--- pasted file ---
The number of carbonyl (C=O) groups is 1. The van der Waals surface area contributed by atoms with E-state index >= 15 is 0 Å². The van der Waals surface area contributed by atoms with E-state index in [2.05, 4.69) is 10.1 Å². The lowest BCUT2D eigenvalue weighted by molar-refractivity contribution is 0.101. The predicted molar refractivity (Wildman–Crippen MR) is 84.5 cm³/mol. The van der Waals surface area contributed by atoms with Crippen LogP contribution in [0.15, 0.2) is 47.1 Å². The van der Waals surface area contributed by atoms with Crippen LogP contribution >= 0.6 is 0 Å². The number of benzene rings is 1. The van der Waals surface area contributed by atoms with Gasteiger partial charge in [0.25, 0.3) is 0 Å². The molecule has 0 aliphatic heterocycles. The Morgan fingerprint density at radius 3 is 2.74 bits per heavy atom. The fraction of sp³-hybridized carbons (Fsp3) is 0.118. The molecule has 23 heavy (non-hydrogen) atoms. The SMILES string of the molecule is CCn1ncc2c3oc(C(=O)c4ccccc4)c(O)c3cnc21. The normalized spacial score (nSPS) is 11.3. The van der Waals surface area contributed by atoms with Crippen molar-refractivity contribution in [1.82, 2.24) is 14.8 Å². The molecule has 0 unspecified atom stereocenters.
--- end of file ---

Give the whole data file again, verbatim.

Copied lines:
The number of carbonyl (C=O) groups is 1. The van der Waals surface area contributed by atoms with E-state index >= 15 is 0 Å². The van der Waals surface area contributed by atoms with E-state index in [2.05, 4.69) is 10.1 Å². The lowest BCUT2D eigenvalue weighted by molar-refractivity contribution is 0.101. The predicted molar refractivity (Wildman–Crippen MR) is 84.5 cm³/mol. The van der Waals surface area contributed by atoms with Crippen LogP contribution in [0.15, 0.2) is 47.1 Å². The van der Waals surface area contributed by atoms with Crippen LogP contribution >= 0.6 is 0 Å². The number of benzene rings is 1. The van der Waals surface area contributed by atoms with Gasteiger partial charge in [0.25, 0.3) is 0 Å². The molecule has 0 aliphatic heterocycles. The Morgan fingerprint density at radius 3 is 2.74 bits per heavy atom. The fraction of sp³-hybridized carbons (Fsp3) is 0.118. The molecule has 23 heavy (non-hydrogen) atoms. The SMILES string of the molecule is CCn1ncc2c3oc(C(=O)c4ccccc4)c(O)c3cnc21. The normalized spacial score (nSPS) is 11.3. The van der Waals surface area contributed by atoms with Crippen molar-refractivity contribution in [1.82, 2.24) is 14.8 Å². The molecule has 0 unspecified atom stereocenters.